Kuan’s entrepreneurial verve and experience in biology are an ideal combination for tackling such a formidable challenge. But if you had told him when he graduated from Penn that within 15 years, he’d be at the helm of the company pioneering one of the biggest breakthroughs in NMIBC treatment in nearly half a century, he wouldn’t have believed you.

It wasn’t for a lack of entrepreneurialism. As a student at Penn, Kuan cofounded a boba shop called Boba Bros and launched the International Genetically Engineered Machines club, which was dedicated to applying engineering principles to biology to explore synthetic biology applications.

But when he left the University with a degree in molecular biology, he decided to dive into the world of venture capital in the life sciences. Kuan spent his first three years after graduating as an investment analyst living in Asia, where his primary directive was helping identify and evaluate promising new biotech startups. It was during this time that Kuan discovered CG Oncology, which at the time had just completed its Phase I clinical trial for its new approach to treating NMIBC. Kuan was intrigued by what the company was doing, but it was only once his father passed away from pancreatic cancer that he decided that working on saving the lives of cancer patients was where he should concentrate all of his energy.

“This isn’t a path I would’ve predicted,” Kuan says. “Investing could have taken me to the end of my career and it’s extremely, extremely challenging to develop a new drug for cancer patients. But what CG was developing was so compelling that when my father passed from pancreatic cancer after receiving chemotherapy with no immunotherapy options, I knew I had to help patients like him who need more options.”

Kuan joined CG Oncology in 2015 as the company’s chief operating officer, a position he held for a year before taking over as CEO. During his time at the helm, Kuan has ushered the company through its Phase II and Phase III clinical trials, which finished enrolling patients in late 2023. Earlier this year, Kuan also took the company public in this year’s largest biotech IPO offering with the company raising $437 million. He expects the money to support the company until it submits its application to bring its treatment to market.

In May, CG Oncology reported initial results from its Phase III trial, which is targeting high-risk NMIBC patients who have received BCG but didn’t respond or whose cancer recurred. Out of the 105 patients included in the results, 75 percent of them—79 participants—saw complete tumor response with minimal adverse side effects from the treatment. “The safety profile is also important for this population, which is generally in the 72- to 75-year-old range, but no one dropped out of this study due to an adverse event,” Kuan says. “Those results are pretty impressive, and we’re really encouraged.”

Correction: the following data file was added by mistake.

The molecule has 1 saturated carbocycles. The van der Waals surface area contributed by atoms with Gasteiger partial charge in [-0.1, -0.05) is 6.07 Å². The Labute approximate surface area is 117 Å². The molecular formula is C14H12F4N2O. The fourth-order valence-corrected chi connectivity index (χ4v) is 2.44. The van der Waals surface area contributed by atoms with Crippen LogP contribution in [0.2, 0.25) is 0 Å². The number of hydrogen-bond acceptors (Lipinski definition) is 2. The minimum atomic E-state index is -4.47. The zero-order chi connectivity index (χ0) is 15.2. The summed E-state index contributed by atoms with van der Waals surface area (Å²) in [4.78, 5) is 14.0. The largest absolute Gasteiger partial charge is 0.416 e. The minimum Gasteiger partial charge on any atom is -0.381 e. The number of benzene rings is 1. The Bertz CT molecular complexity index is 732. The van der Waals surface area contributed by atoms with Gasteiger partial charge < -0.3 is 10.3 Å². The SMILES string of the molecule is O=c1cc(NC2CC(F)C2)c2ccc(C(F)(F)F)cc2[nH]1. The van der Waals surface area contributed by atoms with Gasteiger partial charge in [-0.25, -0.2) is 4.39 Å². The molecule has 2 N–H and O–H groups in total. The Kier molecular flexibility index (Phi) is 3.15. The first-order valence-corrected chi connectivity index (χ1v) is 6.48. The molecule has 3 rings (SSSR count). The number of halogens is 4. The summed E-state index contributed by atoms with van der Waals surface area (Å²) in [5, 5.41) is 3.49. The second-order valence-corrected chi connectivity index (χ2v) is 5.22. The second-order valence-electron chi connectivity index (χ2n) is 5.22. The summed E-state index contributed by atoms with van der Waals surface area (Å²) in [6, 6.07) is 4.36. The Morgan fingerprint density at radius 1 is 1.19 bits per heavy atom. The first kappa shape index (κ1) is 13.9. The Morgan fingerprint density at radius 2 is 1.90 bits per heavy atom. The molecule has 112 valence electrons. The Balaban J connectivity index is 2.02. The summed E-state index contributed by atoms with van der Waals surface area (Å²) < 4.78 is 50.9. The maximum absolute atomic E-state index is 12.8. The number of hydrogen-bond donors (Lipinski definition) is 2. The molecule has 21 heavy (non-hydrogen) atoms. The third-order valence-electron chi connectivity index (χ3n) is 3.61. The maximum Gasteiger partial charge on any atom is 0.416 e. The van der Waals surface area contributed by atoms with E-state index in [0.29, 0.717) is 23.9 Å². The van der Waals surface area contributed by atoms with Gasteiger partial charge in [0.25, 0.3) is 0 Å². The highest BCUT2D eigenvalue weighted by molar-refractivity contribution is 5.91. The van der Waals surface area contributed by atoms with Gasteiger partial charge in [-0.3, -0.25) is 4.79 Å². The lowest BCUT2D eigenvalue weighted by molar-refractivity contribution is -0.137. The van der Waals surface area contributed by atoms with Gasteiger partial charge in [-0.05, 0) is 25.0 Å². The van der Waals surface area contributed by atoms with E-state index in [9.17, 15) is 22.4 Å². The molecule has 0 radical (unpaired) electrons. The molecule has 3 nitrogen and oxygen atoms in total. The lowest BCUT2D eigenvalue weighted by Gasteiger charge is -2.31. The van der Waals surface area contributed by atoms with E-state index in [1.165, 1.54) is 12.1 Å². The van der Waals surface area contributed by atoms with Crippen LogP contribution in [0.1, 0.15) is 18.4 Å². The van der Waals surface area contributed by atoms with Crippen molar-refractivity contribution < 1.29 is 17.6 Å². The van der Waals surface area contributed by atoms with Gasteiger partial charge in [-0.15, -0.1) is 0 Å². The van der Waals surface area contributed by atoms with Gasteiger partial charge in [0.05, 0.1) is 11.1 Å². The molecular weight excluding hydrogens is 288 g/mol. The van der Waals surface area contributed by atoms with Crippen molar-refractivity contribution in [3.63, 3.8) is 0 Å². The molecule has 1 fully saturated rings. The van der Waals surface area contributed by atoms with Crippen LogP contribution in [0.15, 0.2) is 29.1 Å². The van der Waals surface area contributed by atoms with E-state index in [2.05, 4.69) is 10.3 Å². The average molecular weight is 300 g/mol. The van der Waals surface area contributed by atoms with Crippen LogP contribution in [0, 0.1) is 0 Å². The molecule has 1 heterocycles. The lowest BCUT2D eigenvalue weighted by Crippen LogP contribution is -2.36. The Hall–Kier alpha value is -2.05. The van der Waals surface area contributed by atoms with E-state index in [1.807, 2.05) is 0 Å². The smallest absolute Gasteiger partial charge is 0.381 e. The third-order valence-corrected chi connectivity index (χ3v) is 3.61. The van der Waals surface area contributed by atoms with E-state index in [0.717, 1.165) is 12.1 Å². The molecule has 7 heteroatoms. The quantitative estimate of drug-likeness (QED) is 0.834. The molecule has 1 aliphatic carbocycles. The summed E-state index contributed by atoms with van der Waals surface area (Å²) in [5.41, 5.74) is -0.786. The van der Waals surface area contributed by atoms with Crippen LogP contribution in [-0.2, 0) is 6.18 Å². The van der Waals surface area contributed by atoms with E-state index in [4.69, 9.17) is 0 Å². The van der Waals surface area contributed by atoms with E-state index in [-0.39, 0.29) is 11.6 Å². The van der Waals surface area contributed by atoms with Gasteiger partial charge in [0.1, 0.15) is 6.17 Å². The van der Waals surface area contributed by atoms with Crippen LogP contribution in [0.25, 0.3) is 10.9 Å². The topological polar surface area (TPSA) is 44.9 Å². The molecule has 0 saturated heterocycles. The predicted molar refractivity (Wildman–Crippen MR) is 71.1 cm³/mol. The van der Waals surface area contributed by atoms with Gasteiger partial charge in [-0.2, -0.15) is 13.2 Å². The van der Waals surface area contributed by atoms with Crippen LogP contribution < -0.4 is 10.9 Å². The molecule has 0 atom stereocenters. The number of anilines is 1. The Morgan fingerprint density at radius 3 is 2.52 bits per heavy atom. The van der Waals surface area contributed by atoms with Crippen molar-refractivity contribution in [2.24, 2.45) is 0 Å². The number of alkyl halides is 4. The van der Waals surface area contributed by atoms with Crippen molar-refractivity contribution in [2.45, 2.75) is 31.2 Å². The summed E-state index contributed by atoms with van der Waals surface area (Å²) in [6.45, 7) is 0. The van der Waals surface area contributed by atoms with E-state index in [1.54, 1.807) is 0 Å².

Kuan expects final data from the Phase III trial to be published by the end of this year. At that point, the company will submit its application to the FDA to sell the treatment. If it’s approved, it may be available to BCG-unresponsive bladder cancer patients as soon as 2026. In the meantime, Kuan and his team at CG Oncology have also launched a Phase III trial for applying its new treatment to bladder cancer patients who have never been treated with BCG. If it’s successful, it could go a long way toward helping the thousands of patients each year who are affected by the ongoing BCG shortage. Kuan is also optimistic that CG Oncology’s approach could one day be adapted to other types of cancer. But for now, he says, it’s important for the company to remain laser focused on the unmet needs of NMIBC patients.

“There are so many stakeholders you have to think about when developing a new drug for cancer and it’s easy to get pulled in so many different directions,” Kuan says. “It’s really important in that case to center yourself and refocus on your true north: helping patients.”

Daniel Oberhaus